windmill | Nantucket, MA
Nantucket History & People

Heroes Among Us

by C. Oscar Olson

The Call of Duty is louder for some than others. Though we all rise in the morning with tasks to complete, hurdles to jump, and goals to meet, some of us face greater challenges. Nantucket resident Rich Leone heard his call in 1979, and he has never stopped stepping up to the challenge.

At that time, a group of Iranian college students and supporters of the Iranian Revolution took over the United States embassy in Tehran. Fifty-two American citizens and diplomats were taken hostage, and the 444-day standoff between the US and Iran had begun. “This was my call to service,” recalls Leone, who had never before considered a career in the military.

Prior to enlisting in April of 1980, he worked with his family in their restaurant business. They lived in Chelmsford, Massachusetts where he graduated high school in 1974. His father, an electrical engineer, switched careers around the same time. He found success in buying and selling restaurants, at one time owning 9 locations across the state. The Cove Restaurant and Marina in Fall River, a South Shore dining destination that still stands today, was one of the family’s claims to fame.

Rich Leone | Nantucket, MA
Rich Leone (right) with Nick Duarte

Leone’s first two years of service were spent in schools training as an Electronics Technician, helping to operate and manage the electronics systems of the world’s most advanced ships and aircraft, as well as bases on land. Leone had no experience in the engineering field, but enjoyed learning on his feet. “My fist duty station was on board the USS Moosebrugger,” he says, a Spruance-class destroyer affectionately nicknamed ‘The Moose’ by her crews. Having never seen combat, the USS Moosebrugger was first deployed to the Mediterranean in July of 1980.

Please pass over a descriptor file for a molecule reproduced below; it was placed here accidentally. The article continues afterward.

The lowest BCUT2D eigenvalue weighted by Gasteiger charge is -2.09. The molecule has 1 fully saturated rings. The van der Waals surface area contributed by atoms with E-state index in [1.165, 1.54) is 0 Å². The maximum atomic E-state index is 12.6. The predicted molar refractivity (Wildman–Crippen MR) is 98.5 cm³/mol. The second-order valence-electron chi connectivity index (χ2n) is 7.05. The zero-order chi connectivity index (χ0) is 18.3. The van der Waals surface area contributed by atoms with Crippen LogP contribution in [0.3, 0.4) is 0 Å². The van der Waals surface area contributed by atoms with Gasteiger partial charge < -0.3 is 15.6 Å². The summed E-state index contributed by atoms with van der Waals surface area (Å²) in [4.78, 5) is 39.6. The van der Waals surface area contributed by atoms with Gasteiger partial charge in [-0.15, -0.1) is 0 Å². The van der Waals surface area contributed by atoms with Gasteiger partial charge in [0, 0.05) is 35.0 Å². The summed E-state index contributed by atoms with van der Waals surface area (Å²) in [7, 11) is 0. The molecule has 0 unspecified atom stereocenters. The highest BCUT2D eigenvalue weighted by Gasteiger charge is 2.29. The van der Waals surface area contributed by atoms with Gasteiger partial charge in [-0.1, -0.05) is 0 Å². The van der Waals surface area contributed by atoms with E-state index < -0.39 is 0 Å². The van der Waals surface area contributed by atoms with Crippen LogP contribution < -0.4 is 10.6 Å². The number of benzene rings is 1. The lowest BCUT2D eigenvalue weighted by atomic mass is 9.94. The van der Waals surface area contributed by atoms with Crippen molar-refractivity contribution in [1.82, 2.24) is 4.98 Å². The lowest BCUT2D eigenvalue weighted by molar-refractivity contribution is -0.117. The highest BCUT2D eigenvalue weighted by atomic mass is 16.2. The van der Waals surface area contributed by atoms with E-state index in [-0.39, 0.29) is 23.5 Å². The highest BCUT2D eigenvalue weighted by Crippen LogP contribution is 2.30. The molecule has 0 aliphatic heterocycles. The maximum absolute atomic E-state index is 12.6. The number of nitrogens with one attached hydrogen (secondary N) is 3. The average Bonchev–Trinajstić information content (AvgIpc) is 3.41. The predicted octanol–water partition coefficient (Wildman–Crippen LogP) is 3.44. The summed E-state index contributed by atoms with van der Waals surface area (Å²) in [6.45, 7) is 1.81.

Three years later, Leone was preparing for his first deployment. The plan was 6-month cruise back to the Mediterranean, a journey that was soon interrupted. “Upon our departure from Charleston, South Carolina and about half way to the Mediterranean, we got word that the Cubans had overthrown the government of Grenada.”

The situation there had been a growing concern to the United States since 1979, when leftist leader Maurice Bishop seized power and began developing close relations with Cuba. In 1983, known Marxist Bernard Coard arranged Bishop’s assassination and took control of the government. President Reagan ordered 2,000 troops to the island where they soon faced opposition from Grenadian armed forces and Cuban militants. “My ship and the task force we were with immediately changed course and headed south to the Island of Grenada”.

Rich Leone had made the decision to serve his country at a crucial point in history. This series of conflicts combined with the ongoing Cold War with the Soviet Union had many people worried that the stage was being set for another World War.

“The ship I was on was stationed in the harbor of St. George about 700 yards off shore,” he remembers. “We engaged the enemy for about a month.” And then, once again, there was a call from the other side of the world. “Towards the end of this conflict, Sunni rebels had blown up the Beirut Hilton, killing 247 sailors and marines. We immediately left the shores of Grenada and steamed toward Beirut, Lebanon.”